Jamaican sprinter Usain Bolt, known as the fastest man alive and the only sprinter to have won 100-meter ad 200-meter titles at three consecutive Olympics (2008, 2012, and 2016) says racing is a mental as well as a physical sport. This according to a recent CNBC article.
The 34-year-old said, “It’s 50/50. You can be really fit but if you’re not mentally prepared for the challenge ahead, at times you will fail.” He says, “at times you get into your head and start thinking about your weaknesses.” One of his, he explains, is starting a race too quickly. To avoid it, he tries to divert his attention to something else. “I might think about playing video games or what I might have [to eat] after the race.”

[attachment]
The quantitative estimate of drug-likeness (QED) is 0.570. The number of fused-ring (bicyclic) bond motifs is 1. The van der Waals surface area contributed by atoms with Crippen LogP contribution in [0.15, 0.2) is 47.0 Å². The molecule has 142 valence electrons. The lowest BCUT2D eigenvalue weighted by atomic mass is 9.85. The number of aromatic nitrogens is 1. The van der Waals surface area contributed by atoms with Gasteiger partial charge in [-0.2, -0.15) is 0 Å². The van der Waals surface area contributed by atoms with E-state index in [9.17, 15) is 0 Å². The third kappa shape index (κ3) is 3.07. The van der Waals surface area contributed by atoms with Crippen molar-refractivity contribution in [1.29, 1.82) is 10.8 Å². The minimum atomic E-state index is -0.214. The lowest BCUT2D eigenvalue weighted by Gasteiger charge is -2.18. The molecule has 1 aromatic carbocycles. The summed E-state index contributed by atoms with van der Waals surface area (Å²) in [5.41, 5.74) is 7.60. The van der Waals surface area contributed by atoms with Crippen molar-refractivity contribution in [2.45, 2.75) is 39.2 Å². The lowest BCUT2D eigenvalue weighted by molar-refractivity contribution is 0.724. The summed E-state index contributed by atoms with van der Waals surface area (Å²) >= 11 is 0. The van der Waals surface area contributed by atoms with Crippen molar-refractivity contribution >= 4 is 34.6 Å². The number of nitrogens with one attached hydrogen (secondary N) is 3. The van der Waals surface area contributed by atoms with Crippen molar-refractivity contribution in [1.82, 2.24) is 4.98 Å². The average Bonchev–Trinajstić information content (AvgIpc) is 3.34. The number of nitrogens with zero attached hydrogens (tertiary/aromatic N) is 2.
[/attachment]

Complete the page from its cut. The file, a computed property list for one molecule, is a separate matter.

Once Bolt is running, he says he experiences a state of flow—often described by athletes as feeling at one with the activity. When this happens, Bolt says it feels like “time is moving slow.” He adds, however, that while these strategies contribute to his success, so does his love of running.
“I enjoyed the process,” he said, “I had fund while doing it. Yes, it was work but for me, it really wasn’t work.”
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